Mar 13, 2011

The Japan Quake,Tsumani and Nuclear power crisis

First and foremost, my prayers for the dead and sincere hope that those injured and suffering will recover soon and rebuild their lives..Japanese are brave, intelligent and disciplined and if anyone can recover from this crisis in the quickest possible time, it should be them. Thankfully they are blessed with adequate financial and governmental resources, unlike other disaster spots like Aceh, Haiti or other poor countries.

The biggest worry of course, is not the Tsunami or the quake, but the incident of explosion and cooling system failure at the two nuclear reactors. The worry is not just for the people living there but for the future of the nuclear power industry.

All sorts of peaceniks, tree huggers, leftist groups (who incidentally allowed their fellow ideological travelers in the ex-Soviet states happily trample and destroy the environment, adopt unsafe practices and lie about it leading to Chernobyl and many other environmental disasters)  and other well meaning but paranoid individuals and groups will now start a hysterical campaign to dismantle reactors, stop new constructions and give up on nuclear power altogether, offering this incident as 'proof' that nuclear power is unsafe. We are hearing ridiculous comparisons with Chernobyl already.

Let us keep things in perspective and hope sense prevails.

  • This quake is of 9.0 magnitude, such quakes don't happen everywhere and even where they do, happen once in a century or so.
  • Thanks to modern technology, despite such a one-in-a-century quake the the reactor itself did not explode or crack, and has (as of this writing) not released any radiation that is deemed damaging in a serious way. 
  • This is so, even though one or possibly two reactors has suffered a meltdown which is supposedly a huge disaster. 
  • There has been radiation over legal limits but such limits are stringent, particularly in advanced countries. That too has come down almost immediately.

In other words, even though there is a significant damage, it is not doomsday.

Let us hope and pray that the worst is over and the situation is brought under control...there is already good news on that front as we write. (8.45pm Japan time on Sunday)

Let us also not try to minimise or trivialise this incident because lessons have to be learnt, applied elsewhere and design, construction or procedural changes doubt responsible experts are working on this already. The political leadership should facilitate that by releasing information promptly and truthfully and not sweep things under carpet. Given the past track record, there are some legitimate concerns on that front.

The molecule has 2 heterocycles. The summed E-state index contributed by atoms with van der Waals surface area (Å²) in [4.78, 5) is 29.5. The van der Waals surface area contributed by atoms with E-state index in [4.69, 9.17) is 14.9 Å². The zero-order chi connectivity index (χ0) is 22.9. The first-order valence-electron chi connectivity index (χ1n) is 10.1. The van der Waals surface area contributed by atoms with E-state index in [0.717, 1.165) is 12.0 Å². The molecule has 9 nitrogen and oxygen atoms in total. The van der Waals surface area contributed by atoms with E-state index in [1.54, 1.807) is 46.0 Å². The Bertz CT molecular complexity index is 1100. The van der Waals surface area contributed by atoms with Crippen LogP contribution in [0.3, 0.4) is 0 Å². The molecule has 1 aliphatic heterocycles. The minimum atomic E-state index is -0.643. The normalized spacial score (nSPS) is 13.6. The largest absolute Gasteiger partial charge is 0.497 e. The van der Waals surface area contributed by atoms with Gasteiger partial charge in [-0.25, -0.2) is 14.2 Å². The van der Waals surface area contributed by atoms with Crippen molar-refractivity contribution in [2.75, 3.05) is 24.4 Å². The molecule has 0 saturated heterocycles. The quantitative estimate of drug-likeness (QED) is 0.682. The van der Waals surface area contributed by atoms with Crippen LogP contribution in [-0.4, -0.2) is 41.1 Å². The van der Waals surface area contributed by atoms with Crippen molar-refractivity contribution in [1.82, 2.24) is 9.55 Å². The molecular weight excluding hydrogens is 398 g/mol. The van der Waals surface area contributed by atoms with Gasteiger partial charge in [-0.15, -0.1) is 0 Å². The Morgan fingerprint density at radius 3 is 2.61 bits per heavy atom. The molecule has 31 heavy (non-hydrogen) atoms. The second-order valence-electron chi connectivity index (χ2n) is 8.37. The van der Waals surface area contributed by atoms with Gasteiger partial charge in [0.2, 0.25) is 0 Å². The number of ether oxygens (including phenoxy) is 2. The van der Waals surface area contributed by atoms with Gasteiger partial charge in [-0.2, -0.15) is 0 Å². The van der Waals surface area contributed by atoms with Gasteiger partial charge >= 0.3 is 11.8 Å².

Let us stop to think for a moment what will happen if we throw the baby out with the bath water and nuke nuclear power in a knee jerk reaction of paranoia.

  • Oil price will surge as one source of competition is wiped out. That would cause significant damage to environment and economies, more than any nuclear accident can do.
  • Coal will continue to be used and its usage will expand, with even more disastrous consequences for the environment. Every other month coal mine disaster kill hundreds of miners in China and elsewhere, sometimes even in advanced countries with higher safety standards..
  • Countries like Saudi Arabia and some other Middle Eastern states that are accused of and known to be funding terrorism with oil money and countries like Pakistan and its evil army that take that money, train their citizens to be religious fanatics and terrorists and provide foot soldiers for jihad and terrorism globally will continue to do so with impunity, on a much larger scale, knowing the world is at their mercy. 
  • Many hundreds, if not thousands more innocent lives will be lost in civilised societies worldwide if there were a spurt in terrorist incidents funded by oil rich countries.

Is that in any way better?

The best way of course, is to cut consumption at source - particularly in developed societies and in developed parts of poor countries such as Mumbai or Delhi in India. It is the rich that consume the most and waste even more. For instance, one environment group in Hongkong has brought out a sobering statistic - in the last 10 years, population increased in HK only 6% but energy consumption went up by 80%. Remember it was not s if 10 years ago Hongkong was living in caves or in ill-lit homes - it was already a advanced society - which means all of that 80% increase can safely be considered wastage.

Staggered electricity rates are probably one solution - for any consumption above average for a family, which can be calculated liberally, the rates should be 5 or even 10 times higher.

Less consumption would mean less demand and less need for polluting or environmentally disastrous power generation, be it coal, hydro or nuclear.

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